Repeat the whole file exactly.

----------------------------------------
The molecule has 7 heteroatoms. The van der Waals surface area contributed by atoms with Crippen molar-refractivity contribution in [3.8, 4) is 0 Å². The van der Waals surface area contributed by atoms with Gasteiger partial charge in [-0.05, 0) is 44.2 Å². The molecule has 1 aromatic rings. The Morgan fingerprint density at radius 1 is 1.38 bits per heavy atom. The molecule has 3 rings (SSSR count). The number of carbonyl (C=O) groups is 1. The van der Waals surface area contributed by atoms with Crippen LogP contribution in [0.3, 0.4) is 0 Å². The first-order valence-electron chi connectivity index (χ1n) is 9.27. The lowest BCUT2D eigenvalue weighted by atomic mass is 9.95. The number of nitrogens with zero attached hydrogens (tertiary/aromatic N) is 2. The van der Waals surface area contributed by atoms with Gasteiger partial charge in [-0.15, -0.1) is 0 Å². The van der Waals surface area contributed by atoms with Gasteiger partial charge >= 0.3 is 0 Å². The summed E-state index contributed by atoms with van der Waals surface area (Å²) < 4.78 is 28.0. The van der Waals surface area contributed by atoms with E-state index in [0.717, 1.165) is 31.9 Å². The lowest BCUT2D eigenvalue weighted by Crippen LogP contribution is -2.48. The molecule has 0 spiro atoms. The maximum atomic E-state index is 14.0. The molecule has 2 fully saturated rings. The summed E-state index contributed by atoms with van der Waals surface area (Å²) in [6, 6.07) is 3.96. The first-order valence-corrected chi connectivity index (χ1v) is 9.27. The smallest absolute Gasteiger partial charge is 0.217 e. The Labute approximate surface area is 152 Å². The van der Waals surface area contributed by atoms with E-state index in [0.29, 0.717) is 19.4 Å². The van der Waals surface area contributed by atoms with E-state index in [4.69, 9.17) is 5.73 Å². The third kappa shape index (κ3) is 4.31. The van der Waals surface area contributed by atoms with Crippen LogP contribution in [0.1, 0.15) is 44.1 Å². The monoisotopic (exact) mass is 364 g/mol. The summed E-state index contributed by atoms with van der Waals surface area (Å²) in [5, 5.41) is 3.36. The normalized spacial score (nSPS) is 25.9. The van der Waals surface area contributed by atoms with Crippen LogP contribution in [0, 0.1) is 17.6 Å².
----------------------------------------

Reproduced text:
The molecule has 7 heteroatoms. The van der Waals surface area contributed by atoms with Crippen molar-refractivity contribution in [3.8, 4) is 0 Å². The van der Waals surface area contributed by atoms with Gasteiger partial charge in [-0.05, 0) is 44.2 Å². The molecule has 1 aromatic rings. The Morgan fingerprint density at radius 1 is 1.38 bits per heavy atom. The molecule has 3 rings (SSSR count). The number of carbonyl (C=O) groups is 1. The van der Waals surface area contributed by atoms with Crippen LogP contribution in [0.3, 0.4) is 0 Å². The first-order valence-electron chi connectivity index (χ1n) is 9.27. The lowest BCUT2D eigenvalue weighted by atomic mass is 9.95. The number of nitrogens with zero attached hydrogens (tertiary/aromatic N) is 2. The van der Waals surface area contributed by atoms with Gasteiger partial charge in [-0.15, -0.1) is 0 Å². The van der Waals surface area contributed by atoms with Gasteiger partial charge >= 0.3 is 0 Å². The summed E-state index contributed by atoms with van der Waals surface area (Å²) < 4.78 is 28.0. The van der Waals surface area contributed by atoms with E-state index in [0.717, 1.165) is 31.9 Å². The lowest BCUT2D eigenvalue weighted by Crippen LogP contribution is -2.48. The molecule has 0 spiro atoms. The maximum atomic E-state index is 14.0. The molecule has 2 fully saturated rings. The summed E-state index contributed by atoms with van der Waals surface area (Å²) in [6, 6.07) is 3.96. The first-order valence-corrected chi connectivity index (χ1v) is 9.27. The smallest absolute Gasteiger partial charge is 0.217 e. The Labute approximate surface area is 152 Å². The van der Waals surface area contributed by atoms with E-state index in [0.29, 0.717) is 19.4 Å². The van der Waals surface area contributed by atoms with E-state index in [4.69, 9.17) is 5.73 Å². The third kappa shape index (κ3) is 4.31. The van der Waals surface area contributed by atoms with Crippen LogP contribution in [0.1, 0.15) is 44.1 Å². The monoisotopic (exact) mass is 364 g/mol. The summed E-state index contributed by atoms with van der Waals surface area (Å²) in [5, 5.41) is 3.36. The normalized spacial score (nSPS) is 25.9. The van der Waals surface area contributed by atoms with Crippen LogP contribution in [0, 0.1) is 17.6 Å².